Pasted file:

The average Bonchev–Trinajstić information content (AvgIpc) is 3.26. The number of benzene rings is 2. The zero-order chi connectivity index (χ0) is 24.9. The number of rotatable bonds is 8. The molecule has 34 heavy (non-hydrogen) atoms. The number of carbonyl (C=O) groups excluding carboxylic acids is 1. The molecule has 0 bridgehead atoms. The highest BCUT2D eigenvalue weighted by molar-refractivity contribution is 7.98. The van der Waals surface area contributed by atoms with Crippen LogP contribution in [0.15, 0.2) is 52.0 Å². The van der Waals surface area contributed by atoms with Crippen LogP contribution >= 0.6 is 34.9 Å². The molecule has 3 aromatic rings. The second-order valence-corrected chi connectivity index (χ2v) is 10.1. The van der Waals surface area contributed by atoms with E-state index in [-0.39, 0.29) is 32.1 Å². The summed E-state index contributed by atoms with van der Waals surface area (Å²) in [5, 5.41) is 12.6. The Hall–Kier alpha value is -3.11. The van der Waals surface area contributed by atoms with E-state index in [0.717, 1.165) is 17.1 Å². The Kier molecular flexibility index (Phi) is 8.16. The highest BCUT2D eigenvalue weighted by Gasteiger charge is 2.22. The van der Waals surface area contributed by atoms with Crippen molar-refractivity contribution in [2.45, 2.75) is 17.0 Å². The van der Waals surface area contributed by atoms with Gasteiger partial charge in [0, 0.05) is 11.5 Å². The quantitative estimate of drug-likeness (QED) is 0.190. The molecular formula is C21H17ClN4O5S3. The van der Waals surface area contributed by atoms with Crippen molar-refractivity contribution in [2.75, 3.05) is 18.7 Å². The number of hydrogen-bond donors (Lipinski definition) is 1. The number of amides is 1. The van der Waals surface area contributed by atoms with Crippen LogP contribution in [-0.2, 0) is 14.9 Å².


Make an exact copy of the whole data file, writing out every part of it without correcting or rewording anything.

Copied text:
The average Bonchev–Trinajstić information content (AvgIpc) is 3.26. The number of benzene rings is 2. The zero-order chi connectivity index (χ0) is 24.9. The number of rotatable bonds is 8. The molecule has 34 heavy (non-hydrogen) atoms. The number of carbonyl (C=O) groups excluding carboxylic acids is 1. The molecule has 0 bridgehead atoms. The highest BCUT2D eigenvalue weighted by molar-refractivity contribution is 7.98. The van der Waals surface area contributed by atoms with Crippen LogP contribution in [0.15, 0.2) is 52.0 Å². The van der Waals surface area contributed by atoms with Crippen LogP contribution >= 0.6 is 34.9 Å². The molecule has 3 aromatic rings. The second-order valence-corrected chi connectivity index (χ2v) is 10.1. The van der Waals surface area contributed by atoms with E-state index in [-0.39, 0.29) is 32.1 Å². The summed E-state index contributed by atoms with van der Waals surface area (Å²) in [5, 5.41) is 12.6. The Hall–Kier alpha value is -3.11. The van der Waals surface area contributed by atoms with E-state index in [0.717, 1.165) is 17.1 Å². The Kier molecular flexibility index (Phi) is 8.16. The highest BCUT2D eigenvalue weighted by Gasteiger charge is 2.22. The van der Waals surface area contributed by atoms with Crippen molar-refractivity contribution in [2.45, 2.75) is 17.0 Å². The van der Waals surface area contributed by atoms with Gasteiger partial charge in [0, 0.05) is 11.5 Å². The quantitative estimate of drug-likeness (QED) is 0.190. The molecular formula is C21H17ClN4O5S3. The van der Waals surface area contributed by atoms with Crippen molar-refractivity contribution in [2.75, 3.05) is 18.7 Å². The number of hydrogen-bond donors (Lipinski definition) is 1. The number of amides is 1. The van der Waals surface area contributed by atoms with Crippen LogP contribution in [-0.2, 0) is 14.9 Å².